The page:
Moral fears about drink have often exercised British newspapers, something that soon became apparent when I began compiling material for Double Measures: The Guardian Book of Drinking. From concerns in the 1860s about drunken children, the dangers of absinthe, the very act of drinking itself during WW1 to current debates about 24-hour licensing, the paper has not been afraid to warn of the dangers of drinking alcohol. That said, the editorial lectures are leavened by plenty of celebratory pieces about all things grape and grain.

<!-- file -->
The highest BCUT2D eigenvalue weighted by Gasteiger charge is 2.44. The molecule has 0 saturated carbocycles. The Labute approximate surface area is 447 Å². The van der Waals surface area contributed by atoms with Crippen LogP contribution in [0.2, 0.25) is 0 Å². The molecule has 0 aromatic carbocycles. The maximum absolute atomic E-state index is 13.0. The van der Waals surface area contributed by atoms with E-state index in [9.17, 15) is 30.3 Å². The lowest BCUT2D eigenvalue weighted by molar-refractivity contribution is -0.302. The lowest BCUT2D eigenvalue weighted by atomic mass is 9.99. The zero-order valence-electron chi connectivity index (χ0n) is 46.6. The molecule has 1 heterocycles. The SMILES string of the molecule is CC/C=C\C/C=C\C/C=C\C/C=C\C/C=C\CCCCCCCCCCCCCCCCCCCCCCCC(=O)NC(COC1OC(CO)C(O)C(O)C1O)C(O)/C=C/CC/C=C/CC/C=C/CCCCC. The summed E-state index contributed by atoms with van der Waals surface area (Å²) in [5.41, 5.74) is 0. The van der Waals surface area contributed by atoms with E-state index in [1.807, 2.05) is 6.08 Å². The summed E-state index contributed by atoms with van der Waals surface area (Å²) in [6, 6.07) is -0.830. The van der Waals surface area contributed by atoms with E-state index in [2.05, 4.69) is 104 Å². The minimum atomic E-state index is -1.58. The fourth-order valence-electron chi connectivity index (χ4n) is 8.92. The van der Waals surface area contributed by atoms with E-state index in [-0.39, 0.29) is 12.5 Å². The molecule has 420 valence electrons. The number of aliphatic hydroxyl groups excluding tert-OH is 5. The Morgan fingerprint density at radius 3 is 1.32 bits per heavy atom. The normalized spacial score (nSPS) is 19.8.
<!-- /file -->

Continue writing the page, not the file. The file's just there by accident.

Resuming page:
Many of the articles were accompanied by cartoons. As Drawing Drunks, a new exhibition at the Cartoon Museum demonstrates, artists and cartoonists have long played out the dilemmas over drink in the country's press. The Today Programme recently reported on the exhibition and a number of cartoons can be seen here (unfortunately the museum's site is a little out of date). One of the most famous is William Hogarth's Gin Lane.
Read Martin Rowson's piece about the love-hate relationship between editors and cartoonists here.